Remember that part in the story where Doctor Frankenstein breaks Igor out of a bear cage, freeing him once and for all from his sad life as a hunchback circus clown?
Of course you do. That’s everyone’s favorite part.
Victor Frankenstein is not something fun to talk about unless you can discuss the whole thing, so here is the short review for those of us who did not behold its glory over the Thanksgiving weekend or just want a quick recommendation: Do not imagine you’re going to see a good movie, because there are many more apt adjectives to describe this film. Bombastic, perhaps? Preposterous is a good one, too. Also, you can’t go wrong with misguidedly tenacious.
If you’re the kind of person who goes to movies to watch your favorite actors chew scenery, then run to the theater and don’t look back. You don’t have to explain yourself to anyone. (Least of all me.)
Spoilers for the entirety of the film below. Also, quite a few curse words.
So Daniel Radcliffe isn’t actually Igor. He just a nameless circus performer, casually abused by his costars. And he’s a hunchback, and also obsessed with human biology and medicine. (He’s not actually a hunchback, though—we’ll get to that later.) One day the flying trapeze woman of his dreams takes a horrible fall mid-show, and a strange man comes to his aid: Victor Frankenstein. We know this because when Radcliffe asks who he is, the frame freezes on McAvoy and the words “Victor Frankenstein” stamp themselves across the screen. Victor isn’t much help without equipment, leaving circus clown Radcliffe to show off his genius medical chops and get his trapeze pal breathing again.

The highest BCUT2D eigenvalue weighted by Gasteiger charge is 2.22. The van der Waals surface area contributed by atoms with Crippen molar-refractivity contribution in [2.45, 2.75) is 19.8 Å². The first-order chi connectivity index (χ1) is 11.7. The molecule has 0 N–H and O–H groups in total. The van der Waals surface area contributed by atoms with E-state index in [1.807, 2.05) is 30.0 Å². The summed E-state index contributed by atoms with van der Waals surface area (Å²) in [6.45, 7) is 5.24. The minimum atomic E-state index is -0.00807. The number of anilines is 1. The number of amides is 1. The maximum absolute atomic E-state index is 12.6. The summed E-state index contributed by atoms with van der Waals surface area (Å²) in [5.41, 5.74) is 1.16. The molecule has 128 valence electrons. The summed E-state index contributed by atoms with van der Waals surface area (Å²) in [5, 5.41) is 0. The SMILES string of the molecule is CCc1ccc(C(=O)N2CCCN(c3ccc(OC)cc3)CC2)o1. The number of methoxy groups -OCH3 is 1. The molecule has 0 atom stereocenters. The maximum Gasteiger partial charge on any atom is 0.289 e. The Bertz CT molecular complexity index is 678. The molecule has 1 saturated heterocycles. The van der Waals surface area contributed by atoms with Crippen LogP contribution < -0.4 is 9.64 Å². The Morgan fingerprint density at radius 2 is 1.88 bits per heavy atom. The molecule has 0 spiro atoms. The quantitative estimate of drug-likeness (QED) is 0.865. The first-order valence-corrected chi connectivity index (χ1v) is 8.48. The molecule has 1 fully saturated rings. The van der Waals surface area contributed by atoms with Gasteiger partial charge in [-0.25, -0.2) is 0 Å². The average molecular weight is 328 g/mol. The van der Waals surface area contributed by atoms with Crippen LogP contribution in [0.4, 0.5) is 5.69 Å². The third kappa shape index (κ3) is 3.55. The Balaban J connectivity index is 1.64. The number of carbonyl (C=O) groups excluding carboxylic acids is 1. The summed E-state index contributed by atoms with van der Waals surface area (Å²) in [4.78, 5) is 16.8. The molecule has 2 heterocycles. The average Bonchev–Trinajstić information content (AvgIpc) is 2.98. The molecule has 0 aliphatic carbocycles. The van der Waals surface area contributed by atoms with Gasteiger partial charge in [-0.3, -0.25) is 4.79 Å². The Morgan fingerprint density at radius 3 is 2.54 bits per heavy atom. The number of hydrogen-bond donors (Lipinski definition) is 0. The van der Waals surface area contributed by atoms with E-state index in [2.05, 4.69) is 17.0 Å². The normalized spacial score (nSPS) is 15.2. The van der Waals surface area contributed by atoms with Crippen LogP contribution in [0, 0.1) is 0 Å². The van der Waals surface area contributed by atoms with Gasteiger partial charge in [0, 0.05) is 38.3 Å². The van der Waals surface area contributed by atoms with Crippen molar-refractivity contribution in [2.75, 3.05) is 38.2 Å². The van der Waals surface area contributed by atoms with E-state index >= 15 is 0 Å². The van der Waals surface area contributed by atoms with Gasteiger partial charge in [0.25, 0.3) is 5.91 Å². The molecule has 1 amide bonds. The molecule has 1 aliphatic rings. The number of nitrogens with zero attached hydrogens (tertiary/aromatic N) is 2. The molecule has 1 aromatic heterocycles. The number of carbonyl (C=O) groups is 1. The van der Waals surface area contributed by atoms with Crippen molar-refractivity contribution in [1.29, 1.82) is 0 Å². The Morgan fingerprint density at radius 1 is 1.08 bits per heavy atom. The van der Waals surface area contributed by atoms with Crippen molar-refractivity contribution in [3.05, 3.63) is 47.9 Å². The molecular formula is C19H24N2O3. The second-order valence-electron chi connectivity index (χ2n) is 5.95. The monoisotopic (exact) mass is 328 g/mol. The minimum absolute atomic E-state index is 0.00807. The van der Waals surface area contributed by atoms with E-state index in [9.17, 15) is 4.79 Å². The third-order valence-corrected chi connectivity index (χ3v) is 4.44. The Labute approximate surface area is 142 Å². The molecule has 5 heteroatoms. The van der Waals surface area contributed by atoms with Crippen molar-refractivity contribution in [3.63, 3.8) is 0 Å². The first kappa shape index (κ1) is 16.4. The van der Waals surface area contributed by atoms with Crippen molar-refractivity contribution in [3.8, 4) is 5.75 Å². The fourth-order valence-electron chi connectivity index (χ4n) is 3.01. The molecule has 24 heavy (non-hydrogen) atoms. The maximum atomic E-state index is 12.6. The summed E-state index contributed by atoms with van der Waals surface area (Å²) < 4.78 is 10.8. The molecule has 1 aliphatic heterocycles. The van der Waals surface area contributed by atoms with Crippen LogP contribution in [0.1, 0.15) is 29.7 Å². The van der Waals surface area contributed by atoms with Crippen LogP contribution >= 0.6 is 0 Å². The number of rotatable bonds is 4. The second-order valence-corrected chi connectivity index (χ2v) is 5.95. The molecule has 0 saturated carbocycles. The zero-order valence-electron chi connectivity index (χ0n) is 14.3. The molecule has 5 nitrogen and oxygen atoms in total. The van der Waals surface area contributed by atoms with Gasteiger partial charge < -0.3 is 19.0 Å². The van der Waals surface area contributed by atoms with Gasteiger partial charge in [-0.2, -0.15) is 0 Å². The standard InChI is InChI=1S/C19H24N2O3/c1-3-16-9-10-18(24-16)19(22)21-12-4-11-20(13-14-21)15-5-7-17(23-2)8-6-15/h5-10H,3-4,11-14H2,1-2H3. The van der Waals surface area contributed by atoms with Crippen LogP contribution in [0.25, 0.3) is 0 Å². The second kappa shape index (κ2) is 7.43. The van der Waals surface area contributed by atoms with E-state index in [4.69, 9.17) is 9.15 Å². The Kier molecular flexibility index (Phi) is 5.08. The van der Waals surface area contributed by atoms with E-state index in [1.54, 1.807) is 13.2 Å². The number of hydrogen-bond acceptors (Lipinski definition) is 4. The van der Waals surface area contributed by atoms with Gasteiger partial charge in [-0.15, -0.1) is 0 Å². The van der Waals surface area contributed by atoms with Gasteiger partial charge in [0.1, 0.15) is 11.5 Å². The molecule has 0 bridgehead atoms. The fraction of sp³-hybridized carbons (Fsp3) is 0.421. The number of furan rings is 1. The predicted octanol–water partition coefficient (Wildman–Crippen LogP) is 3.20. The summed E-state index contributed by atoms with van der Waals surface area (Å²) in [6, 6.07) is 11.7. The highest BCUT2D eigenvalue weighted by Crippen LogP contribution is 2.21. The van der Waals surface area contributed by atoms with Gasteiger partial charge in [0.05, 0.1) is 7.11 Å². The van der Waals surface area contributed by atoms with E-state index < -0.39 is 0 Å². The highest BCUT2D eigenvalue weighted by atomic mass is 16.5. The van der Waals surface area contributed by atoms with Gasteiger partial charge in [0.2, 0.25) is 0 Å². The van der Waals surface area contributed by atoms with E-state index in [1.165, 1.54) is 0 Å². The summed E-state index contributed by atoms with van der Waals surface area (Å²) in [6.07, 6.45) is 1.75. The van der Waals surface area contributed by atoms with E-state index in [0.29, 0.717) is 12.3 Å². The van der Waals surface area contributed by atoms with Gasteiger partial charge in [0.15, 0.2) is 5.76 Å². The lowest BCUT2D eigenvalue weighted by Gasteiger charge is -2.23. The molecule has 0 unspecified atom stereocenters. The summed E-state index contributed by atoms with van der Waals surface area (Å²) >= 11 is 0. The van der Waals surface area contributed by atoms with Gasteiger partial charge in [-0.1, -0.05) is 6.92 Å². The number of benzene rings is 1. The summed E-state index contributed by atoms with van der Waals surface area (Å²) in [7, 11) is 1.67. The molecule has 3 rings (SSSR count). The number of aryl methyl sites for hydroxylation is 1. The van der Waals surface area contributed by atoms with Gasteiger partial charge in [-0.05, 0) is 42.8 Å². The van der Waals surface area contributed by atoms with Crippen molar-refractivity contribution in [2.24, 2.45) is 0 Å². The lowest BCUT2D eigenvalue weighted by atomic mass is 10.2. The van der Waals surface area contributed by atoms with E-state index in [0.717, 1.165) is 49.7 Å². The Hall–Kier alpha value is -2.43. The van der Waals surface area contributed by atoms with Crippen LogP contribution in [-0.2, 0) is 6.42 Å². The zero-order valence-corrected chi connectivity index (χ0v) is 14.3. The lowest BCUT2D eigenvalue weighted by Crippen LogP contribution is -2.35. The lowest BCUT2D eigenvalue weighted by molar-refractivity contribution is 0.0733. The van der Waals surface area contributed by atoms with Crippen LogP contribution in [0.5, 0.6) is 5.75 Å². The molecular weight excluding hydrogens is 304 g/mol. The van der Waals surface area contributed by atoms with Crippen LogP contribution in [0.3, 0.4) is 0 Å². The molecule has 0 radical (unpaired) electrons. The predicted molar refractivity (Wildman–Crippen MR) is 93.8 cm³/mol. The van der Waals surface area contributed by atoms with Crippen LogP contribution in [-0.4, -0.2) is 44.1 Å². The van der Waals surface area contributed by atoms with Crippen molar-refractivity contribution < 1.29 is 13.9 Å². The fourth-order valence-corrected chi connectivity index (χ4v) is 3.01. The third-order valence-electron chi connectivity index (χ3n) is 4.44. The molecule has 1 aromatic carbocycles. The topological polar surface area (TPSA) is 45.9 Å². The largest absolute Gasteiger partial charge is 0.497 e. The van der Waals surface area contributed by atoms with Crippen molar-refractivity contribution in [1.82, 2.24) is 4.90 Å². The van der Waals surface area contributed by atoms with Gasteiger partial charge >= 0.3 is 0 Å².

I’m gonna wrap that man in silk and put him in my pocket, says Frankenstein. Or something like that. Okay, fine, it’s more like “You are brilliant! You are way too good to be in a circus wearing a crusty wig of what is either dreadlocks or just a lot of matted hair!” The ringmaster isn’t fond of talent poaching, so he locks young Radcliffe up, necessitating the above-mentioned break out. Victor takes the former clown back to his rooms near the college where he studies, and touches the guy all over, sucking fluid from his body to make him feel better.
…by which I mean, he realizes that Daniel Radcliffe’s hunchback is actually an abscess that must be drained, then manhandles his new friend into a back brace to help him to stand upright.
Why, what did you think I meant?
Victor wants help with his creepy research that works to bring life to dead tissue, and asks Radcliffe to pretend to be his old, strangely disappeared roommate named Igor. He also asks for help with said research, and now-Igor Radcliffe agrees in the name of science! Gross science. Match made lab partner heaven.